Hi, all. I hope you had an easy fast this week and are having a great summer so far. I’ve been busy planning a trip with a friend, and I’m so excited but I also have to admit that I can’t wait to be home, safe and sound! (Nerves). In the meantime, I’ve been listening to audiobooks, painting a (very simple) abstract, and tutoring on the side.
Marriage is on the brain…has anyone else found it anxiety-provoking to be told to “use your time now!” to prepare for marriage? To “work on your middos” and “know that everybody has challenges” and “no marriage is perfect” so you want to “be prepared!”? I always wished for some kind of breakdown of actual, list-able skills or qualities to develop, and how. Like don’t leave me to figure this out on my own! What if I don’t get it right? Some direction, please. (I’m realizing that I definitely seek out scientific conceptions of relationships).
Well…over the years since seminary I’ve gathered some (obviously theoretical) knowledge and insight from books, workshops, mentors, observation, and inner work. What I’ve realized is that as much as it’s nice to want to build skills for a better marriage, your marriage is only going to be as healthy and invigorating as your relationships with yourself and others.
As a single adult, you have the advantage of capitalizing on your time and resources to invest in yourself in ways that will only improve your present life and your future marriage. Singlehood is an exciting time to strengthen yourself emotionally and spiritually for whatever life brings your way. So, here are some of my thoughts on the matter, and please can you share yours below?:
- Push yourself out of your comfort zone. Try to face down your fears and say yes to things you wouldn’t have before. You’ll meet all sorts of awesome people, expand your range of experiences, and develop self-confidence and independence. You’ll look at yourself in a year from now, whether single or married, and be proud of yourself for overcoming insecurities and grateful for the opportunities you didn’t pass up. You’ll be braver and more willing to take steps that help you in your life’s journey.
2. Get to know and meet your needs. It’s so hard when all you crave is someone in your life who will understand you, be there for you, and always know what to do to make things better. But as much as we all deeply want to be taken care of, owning your adulthood means knowing that you are responsible for meeting your own needs – material, emotional, and spiritual. Invest generously in yourself, whether that means pursuing a hobby, changing your eating patterns, jogging through the park, or taking yourself shopping. When you feel cared for, you have the space and energy with which to give to others – time, patience, a listening ear. Perl Abramovitz (I love her approach in general) suggests getting to know your own Love Language and finding ways to make sure it is spoken in your life. Self-care is key to maintaining a relationship in the long term. Know and understand that you are worthy of being nurtured. Along these lines…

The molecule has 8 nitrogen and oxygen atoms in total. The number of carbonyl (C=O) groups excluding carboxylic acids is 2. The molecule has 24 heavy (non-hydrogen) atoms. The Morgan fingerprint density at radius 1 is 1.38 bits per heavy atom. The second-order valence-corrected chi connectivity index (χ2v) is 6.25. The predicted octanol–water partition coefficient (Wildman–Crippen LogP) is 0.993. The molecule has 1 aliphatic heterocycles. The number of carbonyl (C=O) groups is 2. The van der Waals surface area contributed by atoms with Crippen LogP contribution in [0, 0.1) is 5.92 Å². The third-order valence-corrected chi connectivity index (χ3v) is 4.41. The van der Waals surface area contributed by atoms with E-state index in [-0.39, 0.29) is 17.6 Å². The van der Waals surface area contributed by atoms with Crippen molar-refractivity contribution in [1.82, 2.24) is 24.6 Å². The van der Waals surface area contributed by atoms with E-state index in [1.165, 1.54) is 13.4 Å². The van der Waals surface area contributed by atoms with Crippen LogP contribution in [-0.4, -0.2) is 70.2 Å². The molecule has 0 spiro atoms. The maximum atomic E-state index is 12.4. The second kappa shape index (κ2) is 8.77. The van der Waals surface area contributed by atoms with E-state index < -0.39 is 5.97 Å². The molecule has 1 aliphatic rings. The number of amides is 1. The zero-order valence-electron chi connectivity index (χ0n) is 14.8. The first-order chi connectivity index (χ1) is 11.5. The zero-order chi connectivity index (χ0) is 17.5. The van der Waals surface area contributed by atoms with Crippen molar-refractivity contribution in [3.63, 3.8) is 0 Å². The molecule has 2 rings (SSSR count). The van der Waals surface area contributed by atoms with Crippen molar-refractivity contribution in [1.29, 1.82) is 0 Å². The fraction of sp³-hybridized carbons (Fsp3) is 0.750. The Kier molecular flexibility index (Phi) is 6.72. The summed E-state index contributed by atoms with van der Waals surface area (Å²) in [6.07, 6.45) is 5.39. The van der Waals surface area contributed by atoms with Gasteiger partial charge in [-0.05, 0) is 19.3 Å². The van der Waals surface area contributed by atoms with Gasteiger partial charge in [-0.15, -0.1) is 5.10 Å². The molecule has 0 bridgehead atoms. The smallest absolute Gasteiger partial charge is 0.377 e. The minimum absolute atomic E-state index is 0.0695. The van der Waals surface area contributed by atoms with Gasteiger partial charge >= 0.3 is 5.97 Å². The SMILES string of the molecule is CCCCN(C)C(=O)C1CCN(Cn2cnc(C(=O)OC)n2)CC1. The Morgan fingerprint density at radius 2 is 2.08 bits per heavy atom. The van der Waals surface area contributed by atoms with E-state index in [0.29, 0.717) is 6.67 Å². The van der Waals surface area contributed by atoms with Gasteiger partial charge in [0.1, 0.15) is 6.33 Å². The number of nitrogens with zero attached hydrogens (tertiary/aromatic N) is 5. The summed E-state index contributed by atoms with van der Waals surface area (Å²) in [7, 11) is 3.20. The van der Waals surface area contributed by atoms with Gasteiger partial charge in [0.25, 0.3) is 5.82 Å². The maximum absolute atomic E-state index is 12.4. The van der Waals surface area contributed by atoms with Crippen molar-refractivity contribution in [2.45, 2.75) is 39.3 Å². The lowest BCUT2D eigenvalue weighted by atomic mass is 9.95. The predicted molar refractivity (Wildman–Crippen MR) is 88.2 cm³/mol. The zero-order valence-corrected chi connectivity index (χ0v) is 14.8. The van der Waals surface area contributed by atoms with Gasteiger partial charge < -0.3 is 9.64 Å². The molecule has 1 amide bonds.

3. Develop an independent life. What are your interests? What do you want to try? What do you want to learn about? Every relationship benefits from “away time,” whether spent alone or with friends. (And no one appreciates feeling solely responsible for someone else’s fulfillment or happiness). Pursuing what fulfills you and brings you joy will only enhance your relationships.
4. Strengthen and expand your network of friends. Connection to others is invigorating. Be open-minded and curious about what others have to offer. Go to places where you will meet new people. Join a shiur, exercise class, or chesed program. Try to connect with people who are different from you. Be open to making friends who are older or younger than you are. Relationships with others are enriching in so many ways. You will acquire respect for others’ needs that may be different from your own.
5. Find joy. Being single is hard and gets awfully lonely at times. You are definitely entitled to all your feelings and as I’ve mentioned before, it’s important to give space to the full gamut of emotions. However, getting stuck in negativity or despair is just plain misery. Just because something is your right, doesn’t make it pleasant or practical (or attractive). Be judicious about indulging your “right to stew.” Allowing yourself to savor the small things and thank Hashem for the gifts along the way is energizing. Gratitude leads to joy, and joy is beautiful.
6. Work to heal. Everyone struggles with triggers, unhelpful learned patterns, and difficult experiences. It’s hard to face pain, but know that every bit of time and expense you invest in yourself now in order to heal will be repaid one thousand fold in a marriage. The work is always worth it.
7. Live in the moment. Your life is valuable and worth enjoying as it is today. Know that you are loved in the place you are right now. Hashem has a plan for you, now and for your future. Take advantage of your life now and do your best.
What would you add? What have you learned? We’d love if you can share!